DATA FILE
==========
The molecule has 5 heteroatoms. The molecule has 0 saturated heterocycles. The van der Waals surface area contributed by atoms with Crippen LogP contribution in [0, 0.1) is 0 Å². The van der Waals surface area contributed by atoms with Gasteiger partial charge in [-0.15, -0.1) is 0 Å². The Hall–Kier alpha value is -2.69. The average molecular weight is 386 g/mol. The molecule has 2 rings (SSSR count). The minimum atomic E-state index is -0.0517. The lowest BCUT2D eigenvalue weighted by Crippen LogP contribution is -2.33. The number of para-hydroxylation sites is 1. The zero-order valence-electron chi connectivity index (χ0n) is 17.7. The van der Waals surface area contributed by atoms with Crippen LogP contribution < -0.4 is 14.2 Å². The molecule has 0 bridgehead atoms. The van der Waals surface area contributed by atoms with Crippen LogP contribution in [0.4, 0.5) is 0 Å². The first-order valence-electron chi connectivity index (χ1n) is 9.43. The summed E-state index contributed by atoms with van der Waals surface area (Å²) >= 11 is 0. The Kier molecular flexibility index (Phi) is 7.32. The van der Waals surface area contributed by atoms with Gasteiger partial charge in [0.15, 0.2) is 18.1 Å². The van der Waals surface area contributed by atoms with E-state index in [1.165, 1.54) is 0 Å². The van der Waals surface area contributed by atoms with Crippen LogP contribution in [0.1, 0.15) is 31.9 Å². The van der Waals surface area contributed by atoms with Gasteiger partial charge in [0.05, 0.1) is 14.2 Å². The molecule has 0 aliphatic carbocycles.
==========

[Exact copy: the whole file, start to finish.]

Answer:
The molecule has 5 heteroatoms. The molecule has 0 saturated heterocycles. The van der Waals surface area contributed by atoms with Crippen LogP contribution in [0, 0.1) is 0 Å². The van der Waals surface area contributed by atoms with Gasteiger partial charge in [-0.15, -0.1) is 0 Å². The Hall–Kier alpha value is -2.69. The average molecular weight is 386 g/mol. The molecule has 2 rings (SSSR count). The minimum atomic E-state index is -0.0517. The lowest BCUT2D eigenvalue weighted by Crippen LogP contribution is -2.33. The number of para-hydroxylation sites is 1. The zero-order valence-electron chi connectivity index (χ0n) is 17.7. The van der Waals surface area contributed by atoms with Crippen LogP contribution < -0.4 is 14.2 Å². The molecule has 0 bridgehead atoms. The van der Waals surface area contributed by atoms with Crippen LogP contribution in [0.4, 0.5) is 0 Å². The first-order valence-electron chi connectivity index (χ1n) is 9.43. The summed E-state index contributed by atoms with van der Waals surface area (Å²) >= 11 is 0. The Kier molecular flexibility index (Phi) is 7.32. The van der Waals surface area contributed by atoms with Gasteiger partial charge in [0.15, 0.2) is 18.1 Å². The van der Waals surface area contributed by atoms with E-state index in [1.165, 1.54) is 0 Å². The van der Waals surface area contributed by atoms with Crippen LogP contribution in [0.1, 0.15) is 31.9 Å². The van der Waals surface area contributed by atoms with Gasteiger partial charge in [0.05, 0.1) is 14.2 Å². The molecule has 0 aliphatic carbocycles.